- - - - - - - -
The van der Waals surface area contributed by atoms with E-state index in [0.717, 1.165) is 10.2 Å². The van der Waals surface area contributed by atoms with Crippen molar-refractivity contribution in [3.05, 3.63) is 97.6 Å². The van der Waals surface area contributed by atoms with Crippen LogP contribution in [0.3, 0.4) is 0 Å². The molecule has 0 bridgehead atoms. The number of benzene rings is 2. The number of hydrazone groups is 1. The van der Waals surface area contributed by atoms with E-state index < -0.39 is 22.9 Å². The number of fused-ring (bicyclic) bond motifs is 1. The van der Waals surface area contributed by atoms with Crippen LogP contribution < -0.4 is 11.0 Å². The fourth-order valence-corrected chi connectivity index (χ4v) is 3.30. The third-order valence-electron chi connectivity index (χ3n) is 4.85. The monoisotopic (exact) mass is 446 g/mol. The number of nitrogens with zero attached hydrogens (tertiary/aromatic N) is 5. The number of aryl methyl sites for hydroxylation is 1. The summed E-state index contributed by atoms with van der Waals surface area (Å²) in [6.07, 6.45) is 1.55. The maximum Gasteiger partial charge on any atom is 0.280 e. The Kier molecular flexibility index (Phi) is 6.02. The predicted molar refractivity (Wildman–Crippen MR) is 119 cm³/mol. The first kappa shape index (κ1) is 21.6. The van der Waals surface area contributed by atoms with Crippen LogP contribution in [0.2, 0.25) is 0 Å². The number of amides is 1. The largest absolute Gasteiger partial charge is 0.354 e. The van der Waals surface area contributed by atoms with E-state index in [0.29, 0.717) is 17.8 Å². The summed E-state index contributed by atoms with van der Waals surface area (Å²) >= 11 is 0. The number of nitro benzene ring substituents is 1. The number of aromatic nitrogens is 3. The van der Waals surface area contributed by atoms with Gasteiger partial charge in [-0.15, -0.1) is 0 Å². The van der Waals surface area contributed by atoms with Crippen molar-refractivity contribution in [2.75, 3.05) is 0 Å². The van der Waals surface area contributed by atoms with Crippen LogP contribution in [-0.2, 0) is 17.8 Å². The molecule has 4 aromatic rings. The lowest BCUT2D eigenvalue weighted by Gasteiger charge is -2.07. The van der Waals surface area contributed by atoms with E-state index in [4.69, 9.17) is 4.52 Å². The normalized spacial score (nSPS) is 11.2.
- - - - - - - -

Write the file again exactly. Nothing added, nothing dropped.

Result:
The van der Waals surface area contributed by atoms with E-state index in [0.717, 1.165) is 10.2 Å². The van der Waals surface area contributed by atoms with Crippen molar-refractivity contribution in [3.05, 3.63) is 97.6 Å². The van der Waals surface area contributed by atoms with Crippen LogP contribution in [0.3, 0.4) is 0 Å². The molecule has 0 bridgehead atoms. The number of benzene rings is 2. The number of hydrazone groups is 1. The van der Waals surface area contributed by atoms with E-state index < -0.39 is 22.9 Å². The number of fused-ring (bicyclic) bond motifs is 1. The van der Waals surface area contributed by atoms with Crippen LogP contribution < -0.4 is 11.0 Å². The fourth-order valence-corrected chi connectivity index (χ4v) is 3.30. The third-order valence-electron chi connectivity index (χ3n) is 4.85. The monoisotopic (exact) mass is 446 g/mol. The number of nitrogens with zero attached hydrogens (tertiary/aromatic N) is 5. The number of aryl methyl sites for hydroxylation is 1. The summed E-state index contributed by atoms with van der Waals surface area (Å²) in [6.07, 6.45) is 1.55. The maximum Gasteiger partial charge on any atom is 0.280 e. The Kier molecular flexibility index (Phi) is 6.02. The predicted molar refractivity (Wildman–Crippen MR) is 119 cm³/mol. The first kappa shape index (κ1) is 21.6. The van der Waals surface area contributed by atoms with Crippen LogP contribution in [0.2, 0.25) is 0 Å². The number of amides is 1. The largest absolute Gasteiger partial charge is 0.354 e. The van der Waals surface area contributed by atoms with E-state index in [0.29, 0.717) is 17.8 Å². The summed E-state index contributed by atoms with van der Waals surface area (Å²) >= 11 is 0. The number of nitro benzene ring substituents is 1. The number of aromatic nitrogens is 3. The van der Waals surface area contributed by atoms with Gasteiger partial charge in [-0.15, -0.1) is 0 Å². The van der Waals surface area contributed by atoms with Crippen molar-refractivity contribution in [2.75, 3.05) is 0 Å². The van der Waals surface area contributed by atoms with Crippen LogP contribution in [-0.2, 0) is 17.8 Å². The molecule has 4 aromatic rings. The lowest BCUT2D eigenvalue weighted by Gasteiger charge is -2.07. The van der Waals surface area contributed by atoms with E-state index in [4.69, 9.17) is 4.52 Å². The normalized spacial score (nSPS) is 11.2.